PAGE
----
Forsøksdyr: Modeling severe neurological disorders in vivo for high-throughput drug discovery

Godkjenningsdato 01.07.2020

Godkjenningsperiode 01.07.2020-01.07.2024

Epilepsy and schizophrenia are common (2%) disorders and among the leading causes of disability, with severe symptoms having substantial impact on quality of life. Current (often life-lasting) treatment is limited to symptom-reducing drugs with severe side effects, and is ineffective in one-third of epilepsy patients. For schizophrenia, clinical management is limited to descriptive diagnostic criteria and outcome measures. Despite imposing enormous economic societal burdens, mechanisms causing these diseases are largely unknown. There is an urgent need for therapies preventing or halting disease progression, instead of treating symptoms. Identifying disease-mechanisms is imperative and may lead to major health benefits through the development of new treatment regimens.

Our research program seeks to elucidate the mechanisms underlying epilepsy and schizophrenia using Zebrafish (Danio rerio) as a model organism. Neurodevelopmental models with alterations in neurological development leading to clinically relevant phenotypes, grant novel insights into the causes and treatment of these debilitating conditions. There is an urgent need for the rapid functional evaluation of disease-associated genes, and for in vivo tools to screen drug-like compounds. Zebrafish are highly suited for high-throughput behaviour analysis. We will analyze the function of novel disease-associated genes involved in the development of drug-resistant epilepsies and schizophrenia using various zebrafish models. Several models will be used to carry out drug discovery screens. 60 models (32 stable genetic, 23 transient genetic, 5 chemical), established and newly-developed, will be characterized requiring 431,548 animals throughout the study. The models represent different diseases and different disease development mechanism, which is important to determine for which subset of epileptic or schizophrenic patients a novel therapeutic might be beneficial.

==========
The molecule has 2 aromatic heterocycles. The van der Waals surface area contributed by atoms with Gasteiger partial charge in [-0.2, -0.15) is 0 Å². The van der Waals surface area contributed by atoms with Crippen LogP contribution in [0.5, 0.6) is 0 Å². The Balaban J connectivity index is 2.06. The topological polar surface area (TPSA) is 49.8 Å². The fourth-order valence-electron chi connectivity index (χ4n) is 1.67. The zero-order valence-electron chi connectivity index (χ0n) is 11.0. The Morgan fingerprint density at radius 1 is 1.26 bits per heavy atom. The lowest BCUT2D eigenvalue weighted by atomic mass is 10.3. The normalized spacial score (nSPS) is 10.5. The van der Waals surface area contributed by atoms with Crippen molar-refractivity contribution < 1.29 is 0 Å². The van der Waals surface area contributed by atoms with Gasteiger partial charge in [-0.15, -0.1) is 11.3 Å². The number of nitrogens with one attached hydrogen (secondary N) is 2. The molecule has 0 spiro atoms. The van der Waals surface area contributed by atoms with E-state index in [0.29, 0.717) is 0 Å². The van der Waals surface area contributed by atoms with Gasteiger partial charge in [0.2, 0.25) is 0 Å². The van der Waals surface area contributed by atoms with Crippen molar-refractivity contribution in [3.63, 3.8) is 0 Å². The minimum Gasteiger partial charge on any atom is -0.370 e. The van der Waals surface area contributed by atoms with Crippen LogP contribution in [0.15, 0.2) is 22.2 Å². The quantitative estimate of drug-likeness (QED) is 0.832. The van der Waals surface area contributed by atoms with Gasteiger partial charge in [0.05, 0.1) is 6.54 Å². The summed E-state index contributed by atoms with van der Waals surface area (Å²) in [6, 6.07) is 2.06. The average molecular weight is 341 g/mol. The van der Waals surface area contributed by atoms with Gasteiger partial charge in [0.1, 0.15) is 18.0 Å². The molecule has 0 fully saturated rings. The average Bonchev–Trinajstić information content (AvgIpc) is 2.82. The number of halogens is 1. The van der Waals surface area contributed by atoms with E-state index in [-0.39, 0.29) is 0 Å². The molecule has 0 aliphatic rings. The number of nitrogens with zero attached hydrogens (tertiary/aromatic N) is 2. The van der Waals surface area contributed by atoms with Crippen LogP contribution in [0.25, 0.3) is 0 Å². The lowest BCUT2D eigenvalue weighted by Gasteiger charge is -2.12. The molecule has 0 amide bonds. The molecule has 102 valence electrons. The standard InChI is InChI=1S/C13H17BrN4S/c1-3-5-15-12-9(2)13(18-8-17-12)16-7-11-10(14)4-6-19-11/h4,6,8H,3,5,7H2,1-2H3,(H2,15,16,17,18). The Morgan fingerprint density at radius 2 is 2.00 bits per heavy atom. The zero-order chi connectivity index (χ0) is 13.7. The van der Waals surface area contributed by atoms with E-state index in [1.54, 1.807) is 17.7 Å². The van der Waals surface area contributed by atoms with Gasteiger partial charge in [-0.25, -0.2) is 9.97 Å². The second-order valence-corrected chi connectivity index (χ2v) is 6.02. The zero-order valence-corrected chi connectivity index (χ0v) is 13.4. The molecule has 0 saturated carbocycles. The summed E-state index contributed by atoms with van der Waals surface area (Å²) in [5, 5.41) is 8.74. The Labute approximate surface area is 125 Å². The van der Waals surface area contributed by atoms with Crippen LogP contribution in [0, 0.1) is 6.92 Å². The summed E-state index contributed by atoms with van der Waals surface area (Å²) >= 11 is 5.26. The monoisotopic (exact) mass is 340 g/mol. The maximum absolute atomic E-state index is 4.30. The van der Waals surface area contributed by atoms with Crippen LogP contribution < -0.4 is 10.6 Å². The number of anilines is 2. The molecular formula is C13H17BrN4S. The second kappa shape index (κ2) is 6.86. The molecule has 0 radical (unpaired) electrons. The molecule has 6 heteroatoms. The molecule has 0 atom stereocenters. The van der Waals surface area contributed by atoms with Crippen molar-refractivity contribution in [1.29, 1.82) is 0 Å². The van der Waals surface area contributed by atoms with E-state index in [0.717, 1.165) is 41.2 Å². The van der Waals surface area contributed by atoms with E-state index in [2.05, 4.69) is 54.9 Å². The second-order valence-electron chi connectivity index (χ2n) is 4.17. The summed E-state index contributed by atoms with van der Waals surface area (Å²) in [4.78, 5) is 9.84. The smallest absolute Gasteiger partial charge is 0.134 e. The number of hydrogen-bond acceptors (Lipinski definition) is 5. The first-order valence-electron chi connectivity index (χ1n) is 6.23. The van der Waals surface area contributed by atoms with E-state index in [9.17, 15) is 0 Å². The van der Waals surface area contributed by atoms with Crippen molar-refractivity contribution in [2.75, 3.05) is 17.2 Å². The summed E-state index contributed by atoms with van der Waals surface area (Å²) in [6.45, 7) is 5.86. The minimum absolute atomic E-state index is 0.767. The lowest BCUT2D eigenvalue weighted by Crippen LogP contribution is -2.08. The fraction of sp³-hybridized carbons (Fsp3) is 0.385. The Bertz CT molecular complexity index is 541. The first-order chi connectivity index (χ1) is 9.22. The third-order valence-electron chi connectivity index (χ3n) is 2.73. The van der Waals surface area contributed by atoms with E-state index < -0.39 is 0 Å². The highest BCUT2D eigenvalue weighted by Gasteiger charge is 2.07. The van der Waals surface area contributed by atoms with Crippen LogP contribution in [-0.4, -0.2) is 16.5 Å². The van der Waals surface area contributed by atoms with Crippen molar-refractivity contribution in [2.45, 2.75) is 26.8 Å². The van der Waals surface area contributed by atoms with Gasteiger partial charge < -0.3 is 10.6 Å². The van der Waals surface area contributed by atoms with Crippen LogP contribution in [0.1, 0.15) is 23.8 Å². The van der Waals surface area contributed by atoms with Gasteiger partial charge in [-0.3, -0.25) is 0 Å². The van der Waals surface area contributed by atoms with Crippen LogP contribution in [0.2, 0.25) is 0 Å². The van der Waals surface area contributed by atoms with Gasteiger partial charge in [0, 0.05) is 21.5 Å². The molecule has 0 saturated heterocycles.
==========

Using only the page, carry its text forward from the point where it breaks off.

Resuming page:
3Rs. By choosing zebrafish, we REPLACE rodents with a lower sentient vertebrate, and whenever possible, perform tests at earlier developmemtal stages, before they are capable of swimming freely or autonomous feeding and before brain regions involved in experiencing pain/discomfort have fully developed. We REFINED protocols to significantly reduce assay time and to REDUCE the number of animals required for statistically significant results. In the design of the projects, multiple models for one disorder are developed. Initial tests causing subthreshold levels of distress will determine the best model(s). This REFINEMENT in workflow REDUCES the number of animals required, as only the most robust models will be used to gain further insight into the disorders.

The degree of pain or discomfort was determined to range from sub-threshold to potentially severe (in cases where drug action cannot be predicted). Animals will be monitored throughout the experiments and euthanized prior to reaching defined humane endpoints. The majority of tests were assessed at mild to moderate discomfort (NORECOPA guidelines).

Societal Benefit. The proposed studies will identify potential new drugs for ~2% of the world´s population suffering from Epilepsy or Schizophrenia, and will serve as a pre-screen to test potential toxicities before entering clinical trials. Several models may enable the identification of Valproate alternatives, a drug used to treat Epilepsy, bipolar disorder and migraine headaches but is contraindicated in women of childbearing age due to the drug´s history of inducing birth defects.